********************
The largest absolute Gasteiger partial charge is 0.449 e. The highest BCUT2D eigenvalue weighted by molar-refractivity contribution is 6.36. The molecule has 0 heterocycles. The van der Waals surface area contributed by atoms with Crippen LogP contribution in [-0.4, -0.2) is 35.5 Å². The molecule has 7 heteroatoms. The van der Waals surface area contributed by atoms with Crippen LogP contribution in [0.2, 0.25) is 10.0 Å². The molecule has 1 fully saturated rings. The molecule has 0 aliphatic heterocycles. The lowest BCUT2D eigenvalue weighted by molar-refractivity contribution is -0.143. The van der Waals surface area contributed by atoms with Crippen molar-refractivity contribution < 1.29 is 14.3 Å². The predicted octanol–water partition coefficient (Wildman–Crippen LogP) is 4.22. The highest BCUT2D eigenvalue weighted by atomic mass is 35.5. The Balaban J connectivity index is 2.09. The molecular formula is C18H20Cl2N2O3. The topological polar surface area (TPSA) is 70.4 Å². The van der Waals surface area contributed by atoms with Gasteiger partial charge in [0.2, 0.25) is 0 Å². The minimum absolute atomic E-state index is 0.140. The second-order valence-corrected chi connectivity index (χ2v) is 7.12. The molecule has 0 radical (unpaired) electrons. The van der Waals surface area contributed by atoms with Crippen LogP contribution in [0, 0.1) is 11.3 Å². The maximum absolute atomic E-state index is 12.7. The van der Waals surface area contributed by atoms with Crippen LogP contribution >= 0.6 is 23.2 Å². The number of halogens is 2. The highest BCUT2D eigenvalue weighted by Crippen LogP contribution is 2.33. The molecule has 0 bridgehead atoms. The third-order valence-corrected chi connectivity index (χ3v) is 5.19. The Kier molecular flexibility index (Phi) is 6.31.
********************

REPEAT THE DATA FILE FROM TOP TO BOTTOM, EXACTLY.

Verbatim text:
The largest absolute Gasteiger partial charge is 0.449 e. The highest BCUT2D eigenvalue weighted by molar-refractivity contribution is 6.36. The molecule has 0 heterocycles. The van der Waals surface area contributed by atoms with Crippen LogP contribution in [-0.4, -0.2) is 35.5 Å². The molecule has 7 heteroatoms. The van der Waals surface area contributed by atoms with Crippen LogP contribution in [0.2, 0.25) is 10.0 Å². The molecule has 1 fully saturated rings. The molecule has 0 aliphatic heterocycles. The lowest BCUT2D eigenvalue weighted by molar-refractivity contribution is -0.143. The van der Waals surface area contributed by atoms with Crippen molar-refractivity contribution < 1.29 is 14.3 Å². The predicted octanol–water partition coefficient (Wildman–Crippen LogP) is 4.22. The highest BCUT2D eigenvalue weighted by atomic mass is 35.5. The Balaban J connectivity index is 2.09. The molecular formula is C18H20Cl2N2O3. The topological polar surface area (TPSA) is 70.4 Å². The van der Waals surface area contributed by atoms with Gasteiger partial charge in [0.2, 0.25) is 0 Å². The minimum absolute atomic E-state index is 0.140. The second-order valence-corrected chi connectivity index (χ2v) is 7.12. The molecule has 0 radical (unpaired) electrons. The van der Waals surface area contributed by atoms with Crippen LogP contribution in [0, 0.1) is 11.3 Å². The maximum absolute atomic E-state index is 12.7. The van der Waals surface area contributed by atoms with Crippen LogP contribution >= 0.6 is 23.2 Å². The number of halogens is 2. The highest BCUT2D eigenvalue weighted by Crippen LogP contribution is 2.33. The molecule has 0 bridgehead atoms. The third-order valence-corrected chi connectivity index (χ3v) is 5.19. The Kier molecular flexibility index (Phi) is 6.31.